Charlottesville’s only homeless shelter for elderly and seriously ill people is about to close, but construction of the housing that will go up in its place has been postponed
A plan by local nonprofits to transform an old motel into 140 apartments for some of the area’s poorest people has been delayed by at least a year.
The problem is the groups are short $3.6 million.
About two years ago, in late 2020, five area nonprofit organizations embarked on this project, called Premier Circle.
With the help of a $ million recoverable grant (which is a grant that is repaid) from the Charlottesville Area Community Foundation, the local housing nonprofit Piedmont Housing Alliance purchased the run-down Red Carpet Inn for $4.3 million.
As each phase of the project is completed, a portion of the funds will be returned to CACF to pay back the grant.
The plan was to first run a temporary emergency shelter on the site for people who are elderly or have serious medical conditions, which would close when construction on 140 apartments began.
The first phase of the plan went well — even better than the partners could have hoped. Many of the guests who came through the shelter are now housed.
But the second phase, which is for Virginia Supportive Housing to build 80 units, will get a late start. That pushes the third phase, Piedmont Housing Alliance’s 60 units, back as well. It’s also created a question mark for the fourth phase, a non-residential building that the groups would then sell to earn the money to repay the grant.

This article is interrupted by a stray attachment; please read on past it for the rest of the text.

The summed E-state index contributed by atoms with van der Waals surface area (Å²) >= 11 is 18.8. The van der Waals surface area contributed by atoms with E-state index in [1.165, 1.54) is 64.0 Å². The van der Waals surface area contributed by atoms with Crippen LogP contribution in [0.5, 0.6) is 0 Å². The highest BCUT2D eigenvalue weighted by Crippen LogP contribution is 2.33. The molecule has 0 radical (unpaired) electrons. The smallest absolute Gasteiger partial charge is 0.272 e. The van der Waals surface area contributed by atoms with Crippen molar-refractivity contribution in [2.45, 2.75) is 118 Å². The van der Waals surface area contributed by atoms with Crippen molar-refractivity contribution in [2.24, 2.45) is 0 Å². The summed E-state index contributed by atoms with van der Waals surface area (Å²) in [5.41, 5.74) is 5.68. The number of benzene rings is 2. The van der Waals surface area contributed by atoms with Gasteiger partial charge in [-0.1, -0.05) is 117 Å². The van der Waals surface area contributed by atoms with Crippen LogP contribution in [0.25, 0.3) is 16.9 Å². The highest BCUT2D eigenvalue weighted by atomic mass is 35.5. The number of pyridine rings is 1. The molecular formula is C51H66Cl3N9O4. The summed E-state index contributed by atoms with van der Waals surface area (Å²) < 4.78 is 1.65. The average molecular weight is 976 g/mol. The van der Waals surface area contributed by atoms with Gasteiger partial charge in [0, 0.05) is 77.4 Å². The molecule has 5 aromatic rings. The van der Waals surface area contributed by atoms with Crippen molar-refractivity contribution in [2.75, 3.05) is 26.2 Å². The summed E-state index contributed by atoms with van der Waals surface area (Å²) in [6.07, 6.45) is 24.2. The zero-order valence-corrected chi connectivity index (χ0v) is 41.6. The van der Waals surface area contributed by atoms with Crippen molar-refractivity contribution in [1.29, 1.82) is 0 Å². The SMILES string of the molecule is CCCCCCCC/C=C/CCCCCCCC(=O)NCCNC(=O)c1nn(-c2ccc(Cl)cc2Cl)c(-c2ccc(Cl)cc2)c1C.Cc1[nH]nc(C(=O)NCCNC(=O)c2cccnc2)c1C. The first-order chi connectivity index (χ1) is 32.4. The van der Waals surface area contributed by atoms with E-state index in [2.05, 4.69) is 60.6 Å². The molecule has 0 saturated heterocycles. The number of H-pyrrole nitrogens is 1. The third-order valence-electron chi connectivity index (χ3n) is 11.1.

Virginia Supportive Housing was due to begin construction on 80 units of supportive housing this spring. But a pre-construction estimate from Charlottesville-based contractor Martin Horn Inc. came in at $24 million — $3.6 million over budget — in part because of extraordinary increases in construction and materials costs since the project was first planned two years ago.
More about local homeless shelters
It will take VSH about a year to fundraise that amount, said Julie Anderson, the organization’s director of real estate development.
In May 2021, after some renovations, People And Congregations Engaged in Ministry (PACEM) opened a shelter for seniors and people with serious medical conditions who were also experiencing homelessness — people who were especially vulnerable to COVID-19 — in May 2021.
In the two years since, the shelter has served more than 170 people (up to 100 at a time), providing not just a private room and a warm bed, but meals, clean laundry, case management and, in partnership with UVA Hospital, medical care.
PACEM stopped taking new guests at the shelter last fall, knowing that it would close in the spring. That way, shelter staff could prioritize helping existing guests obtain housing before the shelter closed.
So far, most guests have moved into permanent housing. But about 40 remain as of this week, said PACEM Executive Director Jayson Whitehead, and some of them are waiting for their leases to start so that they can move out of the shelter and into their own apartments. By the time April rolls around, there will be about 25 folks left at the shelter, mostly people who face the most tremendous barriers to housing, such as criminal charges, poor or nonexistent credit history, or no recent rental history. It’s difficult to find a landlord who will rent to someone with one of these issues, said Whitehead. And some of the residents there have a combination of them.